ABSTRACT: For five decades, the Minuteman ICBM has served the nation well as the most affordable and responsive element of the U.S. nuclear TRIAD. It has secure command and control, high readiness rates, and low operating costs. The existence of the ICBM force provides critical protection for the other legs of the U.S. deterrent. While the ICBM force has thus far survived defense cuts, a follow-on ICBM is needed, design skills are rapidly disappearing, and the solid rocket motor industrial base is shrinking. Maintenance of the nuclear TRIAD is critical, but it is clearly at risk, despite the fact that both the Russians and Chinese are deploying new ICBMs and developing still more modern ones with the intent to deploy them.
    Comparative Strategy 04/2012; 31(2):147-161. DOI:10.1080/01495933.2012.665720
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    ABSTRACT: Reacting to Iraq's invasion and annexation of Kuwait, two European states, the United Kingdom and France, contributed large forces and participated in land, air, and sea operations. The contributions of these states varied considerably in their composition and role. The United Kingdom deployed as many forces (45,000 personnel) as the country could manage, while France sent a significant force (15,000) that fell short of its potential. Once in Arabia, the British played a major role in coalition planning, while the French remained operationally aloof. Finally, when it came to launch offensive operations, British forces were central to the coalition's riskiest endeavors, such as special forces raids and preparing a fake amphibious invasion, while French forces played a credible, but less dangerous role. This article tests the ability of realism and historic institutionalism to explain these different responses to the 1990–91 Gulf Crisis. Although realism appears a priori to possess a high degree of explanatory power, a detailed process tracing analysis reveals that historical institutionalism can better account for the different outcomes observed.
    Comparative Strategy 01/2012; 31(1):56-83. DOI:10.1080/01495933.2012.647524
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    ABSTRACT: Analyses of U.S. strategic force requirements frequently are based on assertions about the requirements for deterrence. A politically attractive position is that a relatively small number of nuclear weapons reliably meets U.S. strategic nuclear requirements. This position, however, is flawed for two reasons: first, the number/types of nuclear weapons required for deterrence cannot be identified with precision because requirements shift dramatically across time and circumstances. Second, strategic forces also are intended to assure allies and limit damage, and these goals entail separate requirements that must be included in any serious calculation of U.S. strategic force requirements.
    Comparative Strategy 01/2012; 31(1):3-17. DOI:10.1080/01495933.2012.647528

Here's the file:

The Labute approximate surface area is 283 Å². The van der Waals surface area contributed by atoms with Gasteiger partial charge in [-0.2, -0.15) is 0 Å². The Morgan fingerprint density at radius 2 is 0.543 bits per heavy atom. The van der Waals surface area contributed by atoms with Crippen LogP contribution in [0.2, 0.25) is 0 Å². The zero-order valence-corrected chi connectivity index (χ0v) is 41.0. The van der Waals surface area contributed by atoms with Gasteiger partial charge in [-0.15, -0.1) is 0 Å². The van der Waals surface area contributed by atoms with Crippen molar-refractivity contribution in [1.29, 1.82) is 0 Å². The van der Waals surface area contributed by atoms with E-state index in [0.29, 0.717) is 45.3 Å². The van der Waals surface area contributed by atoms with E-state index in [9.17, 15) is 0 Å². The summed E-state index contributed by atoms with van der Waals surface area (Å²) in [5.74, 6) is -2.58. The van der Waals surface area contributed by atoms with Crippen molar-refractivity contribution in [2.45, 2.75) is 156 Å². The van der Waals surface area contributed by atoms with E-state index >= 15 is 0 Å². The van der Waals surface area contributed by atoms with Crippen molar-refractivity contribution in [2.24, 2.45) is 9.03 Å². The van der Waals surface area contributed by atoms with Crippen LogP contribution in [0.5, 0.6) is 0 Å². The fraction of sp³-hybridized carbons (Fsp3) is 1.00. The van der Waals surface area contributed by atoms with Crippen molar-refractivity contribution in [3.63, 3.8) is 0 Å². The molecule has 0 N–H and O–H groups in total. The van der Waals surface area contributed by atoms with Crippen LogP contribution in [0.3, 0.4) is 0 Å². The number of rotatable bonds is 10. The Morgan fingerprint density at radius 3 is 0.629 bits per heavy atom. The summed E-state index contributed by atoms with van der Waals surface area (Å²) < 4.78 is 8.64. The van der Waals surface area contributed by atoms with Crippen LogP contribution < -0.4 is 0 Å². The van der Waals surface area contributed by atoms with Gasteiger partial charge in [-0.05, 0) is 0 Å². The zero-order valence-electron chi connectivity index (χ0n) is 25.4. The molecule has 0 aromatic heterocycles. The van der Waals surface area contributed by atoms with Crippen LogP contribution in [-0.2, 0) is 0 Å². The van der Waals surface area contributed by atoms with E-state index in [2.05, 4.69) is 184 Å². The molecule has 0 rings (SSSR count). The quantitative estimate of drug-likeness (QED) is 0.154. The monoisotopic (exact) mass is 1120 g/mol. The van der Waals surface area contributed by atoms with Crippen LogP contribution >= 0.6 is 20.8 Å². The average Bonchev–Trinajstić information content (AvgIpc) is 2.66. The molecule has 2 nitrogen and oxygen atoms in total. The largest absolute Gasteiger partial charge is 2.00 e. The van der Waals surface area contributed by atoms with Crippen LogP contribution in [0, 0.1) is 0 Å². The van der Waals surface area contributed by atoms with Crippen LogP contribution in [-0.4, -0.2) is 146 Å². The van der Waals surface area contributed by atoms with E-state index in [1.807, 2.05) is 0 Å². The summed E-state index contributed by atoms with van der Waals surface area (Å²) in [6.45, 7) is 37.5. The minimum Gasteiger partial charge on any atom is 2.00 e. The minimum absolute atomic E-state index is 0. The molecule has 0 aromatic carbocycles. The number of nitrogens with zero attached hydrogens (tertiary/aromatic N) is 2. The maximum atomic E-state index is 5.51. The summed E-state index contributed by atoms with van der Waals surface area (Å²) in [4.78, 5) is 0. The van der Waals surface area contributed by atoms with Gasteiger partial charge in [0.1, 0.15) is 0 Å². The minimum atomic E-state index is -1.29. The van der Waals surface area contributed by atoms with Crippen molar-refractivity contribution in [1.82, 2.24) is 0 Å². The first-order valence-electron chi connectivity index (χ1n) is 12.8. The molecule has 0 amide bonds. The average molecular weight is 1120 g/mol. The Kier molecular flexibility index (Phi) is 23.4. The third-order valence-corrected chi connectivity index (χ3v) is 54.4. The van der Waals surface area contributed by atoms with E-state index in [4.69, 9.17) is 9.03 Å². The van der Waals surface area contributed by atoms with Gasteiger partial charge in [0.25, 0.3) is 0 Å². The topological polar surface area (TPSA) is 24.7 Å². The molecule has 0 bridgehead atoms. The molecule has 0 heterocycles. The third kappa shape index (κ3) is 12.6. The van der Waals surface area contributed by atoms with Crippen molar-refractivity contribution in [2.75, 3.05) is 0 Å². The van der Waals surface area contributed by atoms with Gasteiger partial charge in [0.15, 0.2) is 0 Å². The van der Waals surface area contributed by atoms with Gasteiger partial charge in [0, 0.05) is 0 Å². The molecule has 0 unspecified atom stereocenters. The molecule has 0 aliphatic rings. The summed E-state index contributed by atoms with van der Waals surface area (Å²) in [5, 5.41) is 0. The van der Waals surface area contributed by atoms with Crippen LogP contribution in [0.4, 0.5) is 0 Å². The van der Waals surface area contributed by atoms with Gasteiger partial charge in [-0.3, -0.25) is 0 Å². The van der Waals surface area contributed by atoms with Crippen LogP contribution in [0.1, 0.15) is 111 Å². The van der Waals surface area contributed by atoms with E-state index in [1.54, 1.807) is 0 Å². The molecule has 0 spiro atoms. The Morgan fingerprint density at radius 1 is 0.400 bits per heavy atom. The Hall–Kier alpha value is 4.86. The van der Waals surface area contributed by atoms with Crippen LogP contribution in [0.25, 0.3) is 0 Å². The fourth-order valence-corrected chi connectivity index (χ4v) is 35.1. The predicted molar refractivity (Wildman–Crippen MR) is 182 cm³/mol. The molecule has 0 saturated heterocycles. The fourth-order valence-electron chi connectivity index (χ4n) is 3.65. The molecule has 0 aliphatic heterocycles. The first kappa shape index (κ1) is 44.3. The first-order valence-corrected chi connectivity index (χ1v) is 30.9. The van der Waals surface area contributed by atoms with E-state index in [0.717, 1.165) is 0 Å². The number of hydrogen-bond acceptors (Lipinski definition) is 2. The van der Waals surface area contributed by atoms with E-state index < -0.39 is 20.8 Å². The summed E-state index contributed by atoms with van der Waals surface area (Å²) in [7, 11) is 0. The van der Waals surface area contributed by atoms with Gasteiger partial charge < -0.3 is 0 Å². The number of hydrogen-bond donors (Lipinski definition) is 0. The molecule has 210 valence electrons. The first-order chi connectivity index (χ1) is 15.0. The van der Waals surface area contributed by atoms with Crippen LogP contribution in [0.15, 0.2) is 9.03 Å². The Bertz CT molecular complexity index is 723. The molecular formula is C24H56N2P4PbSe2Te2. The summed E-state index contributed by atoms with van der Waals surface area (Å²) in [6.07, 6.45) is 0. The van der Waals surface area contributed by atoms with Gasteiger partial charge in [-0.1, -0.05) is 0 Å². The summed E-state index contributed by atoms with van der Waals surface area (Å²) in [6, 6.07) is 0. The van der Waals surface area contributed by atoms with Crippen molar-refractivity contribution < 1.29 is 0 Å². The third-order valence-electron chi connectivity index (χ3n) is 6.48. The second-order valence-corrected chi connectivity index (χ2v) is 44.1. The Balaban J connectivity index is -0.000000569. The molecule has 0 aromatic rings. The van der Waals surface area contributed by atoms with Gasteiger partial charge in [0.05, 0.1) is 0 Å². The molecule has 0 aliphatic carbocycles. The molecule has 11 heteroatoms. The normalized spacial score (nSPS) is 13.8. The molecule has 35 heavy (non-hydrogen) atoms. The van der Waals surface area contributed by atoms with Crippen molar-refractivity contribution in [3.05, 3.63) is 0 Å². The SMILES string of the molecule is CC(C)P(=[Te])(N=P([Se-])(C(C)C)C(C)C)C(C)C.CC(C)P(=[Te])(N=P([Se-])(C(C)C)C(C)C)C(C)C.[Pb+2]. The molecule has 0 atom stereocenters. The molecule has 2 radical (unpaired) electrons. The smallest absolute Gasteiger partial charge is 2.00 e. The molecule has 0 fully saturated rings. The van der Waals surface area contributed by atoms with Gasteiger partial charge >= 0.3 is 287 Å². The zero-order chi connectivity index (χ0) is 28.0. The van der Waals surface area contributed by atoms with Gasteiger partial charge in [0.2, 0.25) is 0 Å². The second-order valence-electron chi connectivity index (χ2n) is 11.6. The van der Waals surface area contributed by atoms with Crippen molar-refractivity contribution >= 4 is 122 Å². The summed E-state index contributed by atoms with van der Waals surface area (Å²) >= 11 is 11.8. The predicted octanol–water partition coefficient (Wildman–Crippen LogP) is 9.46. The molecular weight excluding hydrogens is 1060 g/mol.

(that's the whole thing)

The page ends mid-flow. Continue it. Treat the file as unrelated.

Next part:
• Comparative Strategy 01/2012; 31(1):103-104. DOI:10.1080/01495933.2012.647514

  • Comparative Strategy 01/2012; 31(1):104-105. DOI:10.1080/01495933.2012.647518
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    ABSTRACT: This article examines the United States government's use of private military and security companies (PMSCs) in support of its post–9/11 counterterrorism efforts. To date, existing studies on defense privatization have concentrated largely on the American military's use of contractors in Iraq. Here, the focus is broadened to examine PMSC support for military operations in Afghanistan, covert operations in Afghanistan and Pakistan, homeland security, and the intelligence community. Existing understandings of both strategic studies and American counterterrorism are partial, as they ignore the vital, and increasing, role played by private contractors. Overall, the current conduct of American counterterrorism relies heavily on the private sector and this reliance is problematic.
    Comparative Strategy 01/2012; 31(1):41-55. DOI:10.1080/01495933.2012.647534
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    ABSTRACT: The Nuclear Non-Proliferation Treaty is considered the model for how to address the complex problem of proliferation. This article analyzes the NPT's impact on the decision to peacefully give up nuclear weapons programs in four states—South Korea, Argentina, Brazil, and Libya. It concludes that while the nuclear decision-making calculus is complicated, because of the centrality of security concerns in nuclear decision-making, the NPT as currently structured appears not to have had a meaningful impact. This article accordingly suggests that nonproliferation efforts should focus on working directly with problem states to alter their calculations about the utility of nuclear weapons.
    Comparative Strategy 01/2012; 31(1):84-102. DOI:10.1080/01495933.2012.647508